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Sir Philip Sidney 1554 (Penshurst, Kent) – 1586 (Zutphen)
Be your words made, good sir, of Indian ware,
That you allow me them by so small rate?
Or do you cutted Spartans imitate?
Or do you mean my tender ears to spare,
That to my questions you so total are?
When I demand of Phœnix Stella's state,
You say, forsooth, you left her well of late:
O God, think you that satisfies my care?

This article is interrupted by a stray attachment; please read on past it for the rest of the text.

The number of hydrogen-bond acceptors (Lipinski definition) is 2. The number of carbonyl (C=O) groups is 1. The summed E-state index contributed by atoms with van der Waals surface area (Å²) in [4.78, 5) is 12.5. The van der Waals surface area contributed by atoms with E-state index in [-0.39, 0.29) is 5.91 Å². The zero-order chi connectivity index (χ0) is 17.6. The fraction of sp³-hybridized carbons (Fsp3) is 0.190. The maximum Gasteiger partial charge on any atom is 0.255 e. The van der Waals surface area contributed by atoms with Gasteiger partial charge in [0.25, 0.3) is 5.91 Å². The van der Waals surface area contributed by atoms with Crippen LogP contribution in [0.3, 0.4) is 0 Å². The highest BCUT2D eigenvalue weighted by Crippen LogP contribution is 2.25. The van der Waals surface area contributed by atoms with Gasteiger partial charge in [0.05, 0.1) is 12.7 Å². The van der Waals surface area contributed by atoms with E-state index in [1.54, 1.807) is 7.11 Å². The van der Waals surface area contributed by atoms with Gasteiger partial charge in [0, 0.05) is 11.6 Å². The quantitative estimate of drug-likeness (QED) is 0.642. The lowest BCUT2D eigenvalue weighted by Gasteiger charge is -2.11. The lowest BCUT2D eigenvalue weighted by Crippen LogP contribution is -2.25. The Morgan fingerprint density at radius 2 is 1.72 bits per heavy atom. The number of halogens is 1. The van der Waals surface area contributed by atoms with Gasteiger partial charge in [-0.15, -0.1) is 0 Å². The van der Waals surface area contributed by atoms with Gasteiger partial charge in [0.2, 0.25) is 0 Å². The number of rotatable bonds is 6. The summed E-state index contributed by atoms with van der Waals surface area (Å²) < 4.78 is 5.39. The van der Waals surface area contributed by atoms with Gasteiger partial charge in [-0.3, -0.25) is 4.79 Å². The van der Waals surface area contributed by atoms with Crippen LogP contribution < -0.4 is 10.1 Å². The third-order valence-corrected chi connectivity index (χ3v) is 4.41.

I would know whether she did sit or walk;
How cloth'd, how waited on; sigh'd she, or smil'd;
Whereof, with whom, how often did she talk;
With what pastime time's journey she beguiled;
If her lips deign'd to sweeten my poor name.
Say all; and all well said, still say the same.
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"Sonnet XCII: Be Your Words Made" Poetry.com. STANDS4 LLC, 2021. Web. 19 Sep. 2021. <https://www.poetry.com/poem/35355/sonnet-xcii:-be-your-words-made>.